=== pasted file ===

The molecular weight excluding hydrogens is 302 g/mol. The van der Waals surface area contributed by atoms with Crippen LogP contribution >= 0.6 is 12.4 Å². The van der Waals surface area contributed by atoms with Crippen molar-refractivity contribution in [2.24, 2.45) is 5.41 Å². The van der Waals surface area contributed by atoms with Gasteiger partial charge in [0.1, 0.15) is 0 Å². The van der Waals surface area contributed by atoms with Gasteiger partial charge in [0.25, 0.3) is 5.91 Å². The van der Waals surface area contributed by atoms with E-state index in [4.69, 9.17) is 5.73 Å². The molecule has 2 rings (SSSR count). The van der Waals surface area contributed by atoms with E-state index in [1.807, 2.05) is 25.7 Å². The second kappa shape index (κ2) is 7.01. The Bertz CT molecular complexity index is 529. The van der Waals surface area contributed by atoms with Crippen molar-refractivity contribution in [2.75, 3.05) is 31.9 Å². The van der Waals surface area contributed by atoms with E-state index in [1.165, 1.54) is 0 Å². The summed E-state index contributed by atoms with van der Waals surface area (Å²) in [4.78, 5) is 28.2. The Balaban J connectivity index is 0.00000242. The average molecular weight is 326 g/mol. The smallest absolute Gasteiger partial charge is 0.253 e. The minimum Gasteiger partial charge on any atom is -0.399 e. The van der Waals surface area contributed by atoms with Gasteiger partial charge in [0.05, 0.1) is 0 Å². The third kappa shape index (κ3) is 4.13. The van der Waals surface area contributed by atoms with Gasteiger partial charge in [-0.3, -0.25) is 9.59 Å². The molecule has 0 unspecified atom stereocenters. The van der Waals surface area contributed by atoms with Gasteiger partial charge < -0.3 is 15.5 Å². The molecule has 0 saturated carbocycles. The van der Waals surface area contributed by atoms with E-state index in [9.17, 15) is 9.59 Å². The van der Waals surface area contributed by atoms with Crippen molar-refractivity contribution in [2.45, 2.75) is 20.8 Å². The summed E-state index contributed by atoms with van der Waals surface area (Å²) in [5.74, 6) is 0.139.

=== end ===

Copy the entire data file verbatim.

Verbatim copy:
The molecular weight excluding hydrogens is 302 g/mol. The van der Waals surface area contributed by atoms with Crippen LogP contribution >= 0.6 is 12.4 Å². The van der Waals surface area contributed by atoms with Crippen molar-refractivity contribution in [2.24, 2.45) is 5.41 Å². The van der Waals surface area contributed by atoms with Gasteiger partial charge in [0.1, 0.15) is 0 Å². The van der Waals surface area contributed by atoms with Gasteiger partial charge in [0.25, 0.3) is 5.91 Å². The van der Waals surface area contributed by atoms with E-state index in [4.69, 9.17) is 5.73 Å². The molecule has 2 rings (SSSR count). The van der Waals surface area contributed by atoms with E-state index in [1.807, 2.05) is 25.7 Å². The second kappa shape index (κ2) is 7.01. The Bertz CT molecular complexity index is 529. The van der Waals surface area contributed by atoms with Crippen molar-refractivity contribution in [2.75, 3.05) is 31.9 Å². The van der Waals surface area contributed by atoms with E-state index in [1.165, 1.54) is 0 Å². The summed E-state index contributed by atoms with van der Waals surface area (Å²) in [4.78, 5) is 28.2. The Balaban J connectivity index is 0.00000242. The average molecular weight is 326 g/mol. The smallest absolute Gasteiger partial charge is 0.253 e. The minimum Gasteiger partial charge on any atom is -0.399 e. The van der Waals surface area contributed by atoms with Gasteiger partial charge in [0.05, 0.1) is 0 Å². The third kappa shape index (κ3) is 4.13. The van der Waals surface area contributed by atoms with Gasteiger partial charge in [-0.3, -0.25) is 9.59 Å². The molecule has 0 unspecified atom stereocenters. The van der Waals surface area contributed by atoms with Gasteiger partial charge < -0.3 is 15.5 Å². The molecule has 0 saturated carbocycles. The van der Waals surface area contributed by atoms with E-state index in [9.17, 15) is 9.59 Å². The van der Waals surface area contributed by atoms with Crippen molar-refractivity contribution in [2.45, 2.75) is 20.8 Å². The summed E-state index contributed by atoms with van der Waals surface area (Å²) in [5.74, 6) is 0.139.